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Two journalists facing military court trial in Syria

New York, July 9, 2010—The Committee to Protect Journalists calls on the Syrian authorities to drop criminal defamation charges against investigative journalists Bassam Ali and Suhaila Ismail. 

The journalists co-wrote two investigative reports in 2005 and 2006 on corruption and the misuse of public funds in the Public Company for Fertilizers in Syria. They concluded that almost 2 billion Syrian pounds (US$43 million) were misappropriated in one year. The minister of industry fired the director of the fertilizer company, Abd As-Samed al-Yaffi, a year after their report was published, according to local news reports. The minister also issued an order to freeze the properties and funds of the director and his wife. 

Al-Yaffi then filed a lawsuit against the journalists. He accused them of defamation, and "resisting the socialist system"—saying in his suit that the articles aimed to dismantle the public system through “accusations without proof.”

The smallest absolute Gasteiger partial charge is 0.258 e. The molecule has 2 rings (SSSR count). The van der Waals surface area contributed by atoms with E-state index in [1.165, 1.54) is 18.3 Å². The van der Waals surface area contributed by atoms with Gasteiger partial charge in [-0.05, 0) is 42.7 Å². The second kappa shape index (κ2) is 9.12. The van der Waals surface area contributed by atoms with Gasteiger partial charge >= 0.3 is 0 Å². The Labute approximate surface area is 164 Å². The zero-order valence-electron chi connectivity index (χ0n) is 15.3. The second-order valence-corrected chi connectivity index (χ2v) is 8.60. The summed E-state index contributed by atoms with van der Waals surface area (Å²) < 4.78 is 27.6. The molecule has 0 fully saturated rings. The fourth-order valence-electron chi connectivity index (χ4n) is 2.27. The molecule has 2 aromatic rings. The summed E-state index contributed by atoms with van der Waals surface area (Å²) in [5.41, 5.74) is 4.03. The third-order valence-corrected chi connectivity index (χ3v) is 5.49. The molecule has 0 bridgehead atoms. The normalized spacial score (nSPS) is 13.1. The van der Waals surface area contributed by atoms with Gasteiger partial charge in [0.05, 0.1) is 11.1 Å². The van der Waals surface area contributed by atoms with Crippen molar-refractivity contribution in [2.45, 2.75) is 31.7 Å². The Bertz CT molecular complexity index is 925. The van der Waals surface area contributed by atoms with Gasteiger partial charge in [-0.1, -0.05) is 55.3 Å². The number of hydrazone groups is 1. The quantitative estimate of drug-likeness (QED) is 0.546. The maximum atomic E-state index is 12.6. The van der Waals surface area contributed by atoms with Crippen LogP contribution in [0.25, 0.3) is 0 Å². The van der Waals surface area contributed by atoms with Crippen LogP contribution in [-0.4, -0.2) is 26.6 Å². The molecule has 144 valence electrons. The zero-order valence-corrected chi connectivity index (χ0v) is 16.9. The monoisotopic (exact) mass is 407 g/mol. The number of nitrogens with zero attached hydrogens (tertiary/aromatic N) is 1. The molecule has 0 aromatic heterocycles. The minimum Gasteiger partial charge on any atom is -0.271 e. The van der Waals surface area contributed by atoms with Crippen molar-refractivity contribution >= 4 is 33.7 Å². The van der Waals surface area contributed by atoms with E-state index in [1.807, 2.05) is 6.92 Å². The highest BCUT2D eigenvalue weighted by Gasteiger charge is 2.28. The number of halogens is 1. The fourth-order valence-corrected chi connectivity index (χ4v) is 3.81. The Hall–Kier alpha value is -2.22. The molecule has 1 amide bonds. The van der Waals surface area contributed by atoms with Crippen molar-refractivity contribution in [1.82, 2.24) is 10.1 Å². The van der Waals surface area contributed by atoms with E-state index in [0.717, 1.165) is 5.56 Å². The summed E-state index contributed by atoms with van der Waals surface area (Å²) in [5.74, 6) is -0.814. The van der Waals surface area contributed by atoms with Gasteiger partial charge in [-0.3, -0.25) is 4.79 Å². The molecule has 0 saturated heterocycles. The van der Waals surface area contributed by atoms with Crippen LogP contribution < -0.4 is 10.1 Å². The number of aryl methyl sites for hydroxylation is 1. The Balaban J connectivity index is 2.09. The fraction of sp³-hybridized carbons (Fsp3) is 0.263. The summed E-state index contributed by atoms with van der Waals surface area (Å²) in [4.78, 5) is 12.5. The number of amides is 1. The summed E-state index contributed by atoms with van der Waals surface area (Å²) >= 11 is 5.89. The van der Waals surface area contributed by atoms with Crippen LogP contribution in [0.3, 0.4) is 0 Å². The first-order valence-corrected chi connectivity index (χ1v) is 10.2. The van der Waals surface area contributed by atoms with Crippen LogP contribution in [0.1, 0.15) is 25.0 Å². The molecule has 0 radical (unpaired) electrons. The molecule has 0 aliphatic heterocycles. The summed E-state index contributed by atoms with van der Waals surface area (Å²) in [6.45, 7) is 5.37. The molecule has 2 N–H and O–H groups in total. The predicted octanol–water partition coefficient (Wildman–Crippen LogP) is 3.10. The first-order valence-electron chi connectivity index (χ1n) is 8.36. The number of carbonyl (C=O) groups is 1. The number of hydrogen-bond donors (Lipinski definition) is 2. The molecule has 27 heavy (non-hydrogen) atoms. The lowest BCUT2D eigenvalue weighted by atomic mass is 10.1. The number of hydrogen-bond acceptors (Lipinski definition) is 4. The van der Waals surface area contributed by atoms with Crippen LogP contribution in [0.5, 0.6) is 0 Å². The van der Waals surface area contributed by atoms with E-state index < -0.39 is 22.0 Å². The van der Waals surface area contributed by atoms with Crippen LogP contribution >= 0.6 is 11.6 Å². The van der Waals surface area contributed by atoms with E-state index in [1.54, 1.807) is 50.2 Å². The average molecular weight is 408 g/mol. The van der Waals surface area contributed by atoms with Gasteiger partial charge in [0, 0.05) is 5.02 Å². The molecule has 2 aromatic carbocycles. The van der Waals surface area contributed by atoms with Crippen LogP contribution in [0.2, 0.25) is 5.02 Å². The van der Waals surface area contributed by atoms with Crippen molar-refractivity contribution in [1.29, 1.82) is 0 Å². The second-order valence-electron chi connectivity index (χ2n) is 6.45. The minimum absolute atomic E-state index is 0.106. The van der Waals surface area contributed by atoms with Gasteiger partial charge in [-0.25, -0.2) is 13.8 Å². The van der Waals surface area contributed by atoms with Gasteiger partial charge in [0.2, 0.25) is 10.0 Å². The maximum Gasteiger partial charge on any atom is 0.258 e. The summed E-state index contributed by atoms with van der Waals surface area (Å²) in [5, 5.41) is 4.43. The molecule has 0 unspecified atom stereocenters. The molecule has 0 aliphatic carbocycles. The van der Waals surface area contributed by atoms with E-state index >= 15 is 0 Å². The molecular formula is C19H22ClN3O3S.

On Wednesday, the court of appeals in Homs, 100 miles (161 kilometers) from Damascus in western Syria, transferred the case to a military court based on Syria’s Emergency Law. The law, in place since 1963, suspends many political and civil rights and grants the government sweeping powers that allow it to detain individuals for extended periods and to try them in military courts.

“Bassam Ali and Suhaila Ismail should not be facing defamation charges at all, let alone in a military court,” said CPJ Deputy Director Robert Mahoney. “We call on the authorities to drop all charges against them, considering that the government ministry itself saw fit to dismiss the head of the company as a result of these articles.”

Ali and Ismail told All4Syria, a local news Web site, that the “judicial proceedings were taking place against us without our knowledge for many months without any official notification.”

The two are charged under article 15, paragraph 1 of the Syrian Law on Economic Sanctions (1966) which state:" a person will be punished by imprisonment from one year to three years by any act of resistance to the socialist system." Local news reports, however, point out that the Syrian government decided in 2006 to adopt a social market economy system, instead of a socialist system, during the National Convention of Baath Party. 

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